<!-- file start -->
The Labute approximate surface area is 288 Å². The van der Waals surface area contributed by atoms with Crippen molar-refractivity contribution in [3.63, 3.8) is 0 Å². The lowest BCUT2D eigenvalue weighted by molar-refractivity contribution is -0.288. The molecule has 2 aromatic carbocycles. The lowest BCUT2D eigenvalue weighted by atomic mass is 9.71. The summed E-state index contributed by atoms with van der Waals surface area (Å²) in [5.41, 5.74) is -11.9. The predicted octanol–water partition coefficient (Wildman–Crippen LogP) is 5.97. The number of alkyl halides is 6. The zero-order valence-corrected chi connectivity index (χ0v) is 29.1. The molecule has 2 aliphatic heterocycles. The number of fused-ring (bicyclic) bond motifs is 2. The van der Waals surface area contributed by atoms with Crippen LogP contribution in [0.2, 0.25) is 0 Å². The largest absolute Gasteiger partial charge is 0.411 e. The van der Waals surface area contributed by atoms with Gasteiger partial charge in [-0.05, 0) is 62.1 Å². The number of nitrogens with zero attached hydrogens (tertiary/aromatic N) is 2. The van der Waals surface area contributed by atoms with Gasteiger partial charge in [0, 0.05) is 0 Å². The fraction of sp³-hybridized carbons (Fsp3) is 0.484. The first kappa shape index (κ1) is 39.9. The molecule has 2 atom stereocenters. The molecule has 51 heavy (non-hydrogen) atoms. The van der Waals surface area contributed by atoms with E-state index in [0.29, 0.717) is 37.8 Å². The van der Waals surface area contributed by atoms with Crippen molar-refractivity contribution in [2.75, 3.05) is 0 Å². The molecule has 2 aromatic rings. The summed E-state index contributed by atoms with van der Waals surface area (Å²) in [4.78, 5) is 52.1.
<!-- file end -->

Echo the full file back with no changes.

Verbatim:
The Labute approximate surface area is 288 Å². The van der Waals surface area contributed by atoms with Crippen molar-refractivity contribution in [3.63, 3.8) is 0 Å². The lowest BCUT2D eigenvalue weighted by molar-refractivity contribution is -0.288. The molecule has 2 aromatic carbocycles. The lowest BCUT2D eigenvalue weighted by atomic mass is 9.71. The summed E-state index contributed by atoms with van der Waals surface area (Å²) in [5.41, 5.74) is -11.9. The predicted octanol–water partition coefficient (Wildman–Crippen LogP) is 5.97. The number of alkyl halides is 6. The zero-order valence-corrected chi connectivity index (χ0v) is 29.1. The molecule has 2 aliphatic heterocycles. The number of fused-ring (bicyclic) bond motifs is 2. The van der Waals surface area contributed by atoms with Crippen LogP contribution in [0.2, 0.25) is 0 Å². The largest absolute Gasteiger partial charge is 0.411 e. The van der Waals surface area contributed by atoms with Gasteiger partial charge in [-0.05, 0) is 62.1 Å². The number of nitrogens with zero attached hydrogens (tertiary/aromatic N) is 2. The van der Waals surface area contributed by atoms with Gasteiger partial charge in [0, 0.05) is 0 Å². The fraction of sp³-hybridized carbons (Fsp3) is 0.484. The first kappa shape index (κ1) is 39.9. The molecule has 2 atom stereocenters. The molecule has 51 heavy (non-hydrogen) atoms. The van der Waals surface area contributed by atoms with E-state index in [0.29, 0.717) is 37.8 Å². The van der Waals surface area contributed by atoms with Crippen molar-refractivity contribution in [2.75, 3.05) is 0 Å². The molecule has 2 aromatic rings. The summed E-state index contributed by atoms with van der Waals surface area (Å²) in [4.78, 5) is 52.1.